Under the Trump Administration, Civilian deaths from US-led airstrikes hit record-high

According to Airwars.org, these reported casualty levels are comparable with some of the worst periods of Russian activity in Syria.

Record high casualties:

US-led strikes in Syria and Iraq have surged according to claims submitted to a non-profit organization that tracks civilian casualties caused by airstrikes in the Middle East.

On Friday, Airwars.org, which has been tracking deaths caused by both Russian and US airstrikes, issued a statement saying it will suspend its work on Russian actions in Syria to better focus their resources on continuing to properly monitor and assess reported casualties from the US and its allies.

The statement said “Almost 1,000 civilian non-combatant deaths have already been alleged from coalition actions across Iraq and Syria in March – a record claim. These reported casualty levels are comparable with some of the worst periods of Russian activity in Syria.”

In the two-year-old war against the Islamic State, March was one of the most lethal months for civilians, as three mass casualty incidents have been attributed to US.-led forces in Iraq and Syria in the last week.

In a bid to target al-Qaida leaders, US drones targeted what locals deemed a mosque in Aleppo province last week. People on the ground said at least 47 civilians also died in the strikes but US officials said dozens of terrorists were killed and the Pentagon denied that there were any civilian casualties but has launched a formal investigation into the incident.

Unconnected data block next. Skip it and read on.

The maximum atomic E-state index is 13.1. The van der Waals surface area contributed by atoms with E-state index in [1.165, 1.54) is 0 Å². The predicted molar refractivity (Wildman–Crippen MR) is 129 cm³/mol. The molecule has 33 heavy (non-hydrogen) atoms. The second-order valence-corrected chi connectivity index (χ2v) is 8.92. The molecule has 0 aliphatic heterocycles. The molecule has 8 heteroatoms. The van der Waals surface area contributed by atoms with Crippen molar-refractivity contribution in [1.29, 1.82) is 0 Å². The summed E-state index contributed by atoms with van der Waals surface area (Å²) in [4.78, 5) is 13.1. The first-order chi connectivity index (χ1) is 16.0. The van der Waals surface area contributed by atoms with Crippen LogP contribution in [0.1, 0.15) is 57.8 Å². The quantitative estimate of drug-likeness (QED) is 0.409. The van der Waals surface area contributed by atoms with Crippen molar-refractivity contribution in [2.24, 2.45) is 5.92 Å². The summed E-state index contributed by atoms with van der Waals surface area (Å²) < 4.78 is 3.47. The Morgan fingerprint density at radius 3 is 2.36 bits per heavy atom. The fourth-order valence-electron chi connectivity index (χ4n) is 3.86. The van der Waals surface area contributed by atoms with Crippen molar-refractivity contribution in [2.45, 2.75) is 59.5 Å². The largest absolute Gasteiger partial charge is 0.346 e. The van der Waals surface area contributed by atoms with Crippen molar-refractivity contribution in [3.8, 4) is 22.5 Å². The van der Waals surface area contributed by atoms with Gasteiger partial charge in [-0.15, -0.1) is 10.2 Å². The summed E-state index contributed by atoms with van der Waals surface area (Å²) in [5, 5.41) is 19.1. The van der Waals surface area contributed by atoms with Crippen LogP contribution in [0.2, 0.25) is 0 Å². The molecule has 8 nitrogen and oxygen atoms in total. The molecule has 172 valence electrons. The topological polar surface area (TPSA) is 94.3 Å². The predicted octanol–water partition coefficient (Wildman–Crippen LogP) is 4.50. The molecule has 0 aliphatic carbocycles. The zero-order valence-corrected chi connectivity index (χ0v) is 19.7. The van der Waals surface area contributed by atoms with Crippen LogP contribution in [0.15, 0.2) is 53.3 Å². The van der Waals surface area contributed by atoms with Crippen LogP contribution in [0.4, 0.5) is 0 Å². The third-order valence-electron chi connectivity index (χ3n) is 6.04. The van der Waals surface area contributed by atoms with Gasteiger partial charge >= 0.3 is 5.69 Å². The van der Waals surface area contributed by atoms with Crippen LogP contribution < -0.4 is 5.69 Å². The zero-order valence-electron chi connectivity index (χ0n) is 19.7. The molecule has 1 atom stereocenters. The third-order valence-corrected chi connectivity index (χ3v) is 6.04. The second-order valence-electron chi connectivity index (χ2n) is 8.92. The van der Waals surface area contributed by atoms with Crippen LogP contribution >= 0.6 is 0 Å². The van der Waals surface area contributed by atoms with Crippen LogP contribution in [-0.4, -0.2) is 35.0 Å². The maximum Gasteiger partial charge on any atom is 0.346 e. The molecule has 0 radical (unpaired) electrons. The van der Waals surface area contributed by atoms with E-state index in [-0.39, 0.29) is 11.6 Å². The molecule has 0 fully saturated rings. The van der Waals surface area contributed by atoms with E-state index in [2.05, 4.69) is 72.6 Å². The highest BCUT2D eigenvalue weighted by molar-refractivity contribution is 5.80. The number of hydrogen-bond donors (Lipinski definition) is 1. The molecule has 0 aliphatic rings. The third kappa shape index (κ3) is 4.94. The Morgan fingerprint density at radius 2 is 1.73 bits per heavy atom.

The Britain-based Syrian Observatory for Human Rights, a conflict monitoring group, said on Monday that a strike near Raqqa targeted a school that was repurposed as a home for multiple several displaced by fighting in the area, killing at least 33.

Pentagon investigation:

Pentagon spokesman Eric Pahon admitted US aircraft were operating in the vicinity but the military is having a hard time rectifying the location of the building that was targeted with what was shown as destroyed on social media.

Iraqi media reported on Thursday that an airstrike in Mosul killed more than 200 people. The Pentagon is investigating the claims.

According to Airwars, claims of civilian casualties caused by American-led forces have outstripped those caused by Damascus and the Kremlin since the fall of Aleppo to Syrian and Russian forces in December and the recent escalation of the US-led campaigns against ISIS in Mosul and Raqqa.

In March, Airwars has recorded around 50 civilian casualty events caused by the joint Russian and Syrian air campaign caused by Syrian forces advance into opposition-held Hama in central Syria.

To determine if casualty reports are fair, weak, contested or disproved, Airwars uses different methods to investigate and confirm civilian casualties. It relays on a medley of local news outlets, NGOs, civilian volunteers and social media.

According to Airwars data nearly half the alleged strikes in March are contested. But more than 2,500 civilians have been killed by the US-led coalition.

In recent months, the Pentagon has admitted to killing only roughly 220 civilians. It says it has taken strides to investigate a backlog of claims while starting to release monthly civilian casualty assessments.

Director of Airwars, Chris Woods, said in a statement: “The decision to temporarily suspend our Russia strike assessments has been a very difficult one to take. Moscow is still reportedly killing hundreds of civilians in Syria every month. But with Coalition casualty claims escalating so steeply, and with very limited Airwars resources, we believe our key focus at present needs to be on the US-led alliance.”

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